The "Ellen" Backlash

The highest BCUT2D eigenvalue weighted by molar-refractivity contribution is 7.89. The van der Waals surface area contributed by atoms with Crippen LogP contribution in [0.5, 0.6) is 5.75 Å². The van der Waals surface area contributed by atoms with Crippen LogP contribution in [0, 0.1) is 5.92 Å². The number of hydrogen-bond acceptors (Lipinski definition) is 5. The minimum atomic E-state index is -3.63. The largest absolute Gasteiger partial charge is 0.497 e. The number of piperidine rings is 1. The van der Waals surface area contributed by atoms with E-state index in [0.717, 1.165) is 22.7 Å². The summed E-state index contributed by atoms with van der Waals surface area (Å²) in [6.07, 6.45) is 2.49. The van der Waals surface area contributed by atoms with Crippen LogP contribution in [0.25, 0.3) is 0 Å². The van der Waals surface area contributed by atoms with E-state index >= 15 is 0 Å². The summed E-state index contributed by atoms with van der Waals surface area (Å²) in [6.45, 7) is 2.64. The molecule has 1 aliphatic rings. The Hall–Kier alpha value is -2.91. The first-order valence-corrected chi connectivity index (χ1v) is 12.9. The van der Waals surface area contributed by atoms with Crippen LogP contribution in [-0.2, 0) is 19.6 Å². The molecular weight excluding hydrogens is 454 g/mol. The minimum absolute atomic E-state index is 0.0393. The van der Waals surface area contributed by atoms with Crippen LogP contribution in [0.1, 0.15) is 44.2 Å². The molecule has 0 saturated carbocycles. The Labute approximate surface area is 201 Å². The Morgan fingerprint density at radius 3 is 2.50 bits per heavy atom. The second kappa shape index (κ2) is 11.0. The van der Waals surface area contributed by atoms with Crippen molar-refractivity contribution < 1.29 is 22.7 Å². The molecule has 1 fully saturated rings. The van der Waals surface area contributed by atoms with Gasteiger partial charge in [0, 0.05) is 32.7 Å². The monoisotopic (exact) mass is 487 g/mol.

NOTE TO EDITORS: Op Ed writen in past tense to compensate for production schedules.I didn't watch the "Ellen" show on April 30, even though almost every other gay person I know around the nation did. My television set was turned off. Instead, some friends planned a house party featuring readings of the late Allen Ginsberg's "Howl." Now there's a gay Allen event I could get behind. Consider it a counter-"Ellen" party, part of the brewing "Ellen" backlash.Gays and lesbians across the country planned "Ellen" viewing parties for the big coming out night. National gay political organizations mass mailed "Ellen" houseparty kits (complete with membership forms and trivia contests). Theaters in Dallas, D.C. and elsewhere were booked for big screenings. Gay leaders exclaimed Ellen DeGeneres' "courage," even provoking one to say, "Ellen stands on the shoulders of tremendous work (for gay rights) that has gone on in this country."I'm always up for a good party, but my take on this spectacle is somewhat different. The hoopla and hype generated by the show invokes broader issues and implications not just for the gay, lesbian, bisexual and transgender movement, but for all progressively minded individuals now and in the future. It focuses attention on the role of "celebrity" in securing cultural visibility and acceptance, and whether or not "visibility" itself is tantamount to progressive social change. After the longest lesbian tease in the history of popular culture, Ellen DeGeneres has finally come out -- as her character on TV and in real life. Apparently, she is the first major TV "star" to take the plunge. But the backlash against the eight-month campaign of hype took off long before the show aired. In a scathing piece by television critic Caryn James on April 13, the New York Times asks, "Ellen DeGeneres has come out. Soon, her character on 'Ellen' will too. Shouldn't all of this amount to more than a sweeps-month stunt?" Grumblings could be heard in gay bars and lesbian potlucks everywhere.Meanwhile, how has the newest "celesbian" handled her role as gay cultural figure? DeGeneres has spent most of her precious media time (a) defending her closet; (b) disavowing gay activism ; and (c) slamming butch lesbians and drag queens.Let me quote from her April 14 "Time" magazine cover interview:"It would be great if [Hollywood stars come out] if for no other reason than just to show the diversity, so it's not just the extremes. Because unfortunately those are the people who get the most attention on the news. You know, when you see the parades and you see dykes on bikes or these men dressed as women. I don't want to judge them ... It's just that I don't want them representing the entire gay community, and I'm sure they don't want me representing them ... It's like seeing scary heterosexuals or talk shows -- it's like saying Joey Buttafuoco represents the heterosexual population."Thanks for the insightful words of encouragement, Ellen. Drag queens, butch lesbians and leather folks are not the problem. There is no dress code for civil rights. The problem is a myopic media -- including the ABC network, which airs Ellen -- that thrives on sensationalism instead of accurate, insightful reporting and programming."I never wanted to be 'the lesbian actress.' I never wanted to be the spokesperson for the gay community. Ever. I did it for my own truth."Ellen, honey, you're on the cover of Time because you are a lesbian, not because of your comedic talents. You were pitched to Time editors with the bait of coming out. So that means you are a spokesperson for lesbians and gays, regardless of whether you want the role or not. Rise to the occasion and say something transformative. Don't attack other gay people. Use your platform to communicate a meaningful message. Reach out to young lesbians so they're not so alone. Push your own network to accept lesbian and gay advertising instead of rejecting it."I want to get beyond this [controversy around being "out'] ... Let's get beyond this, and let me get back to what I do. Maybe I'll find something even bigger to do later on. Maybe I'll become black."DeGeneres says this after brilliantly staging a carefully choreographed media campaign predicated upon the controversy of being gay. Now that she's scored headlines and houseparties, she wants to "get beyond" it. And is she suggesting race would be an even bigger publicity stunt?A media activist friend of mine came to Ellen's defense, saying she has said the same things other gay people say when they first come out. True, I'm sensitive to her personal ordeal. At the same time most gays do not make the cover of Time magazine when we came out. Stars must use their spotlights to shine awareness on subjects of cultural importance, such as being gay, lesbian, bisexual and transgender. That's the social contract I want to sign with them in exchange for my adoration. I'm not proposing gay activists "own" Ellen DeGeneres or any other celebrity. In Ellen's case, she is owned by ABC, which is owned by Disney/Cap Cities, which means Ellen is owned by Mickey Mouse. Television and popular culture are inundated by superficial celebrity and commercial fluff. It's positive that stars are coming out. I wish more of them would. Hey, anything that increases lesbian visibility is good. But if the gay and lesbian community -- and other social change movements -- are going to invest so much capital into promoting stars, if we are going to be accomplices in the global trafficking of commercial celebrity glamour, we should require more for our worship.When we sell our soul to the ratings devil to deliver a possible 33 percent market share to ABC during sweeps week, what do we get in return? Stupid soundbites from defensive stars?That's why I, with tongue placed firmly in cheek and in the wake of the "Ellen" circus, propose the formation of the new Celebrity Liberation Front (CLF). The CLF is a group dedicated to helping recently out entertainment and political figures fulfill their newfound role as "spokes-celebs." It's also about exposing the fact that celebrity does not necessarily equal leadership.A first action of CLB could be a Gay 101 Media Charm School for celebrities. We would teach them that if they can't say anything enlightening, at least they shouldn't attack other queers -- including those on the vulnerable "margins" of communities.The Ellen fever points out that celebrity and its attendant media consumerism -- buy me, buy my show, buy its commercials -- should not be mistaken by queers or any other activists as social and cultural liberation. I believe we must set our sights higher. A true progressive movement for social change can have stars and substance simultaneously. We can have ratings and revolution, glamour and guts.But as long as we blindly follow the pied piper tune of hype we forsake opportunities for real social change and sell others out in the process. It makes me think of that famous line from Allen Ginsberg's "Howl": "I saw the best minds of my generation destroyed by madness, starving hysterical naked." Add seduced by celebrity to that stanza.Robert Bray is the former media director of the National Gay and Lesbian Task Force, and the current director of the S.P.I.N. Project, a media training and organizing effort at the Institute For Alternative Journalism in San Francisco.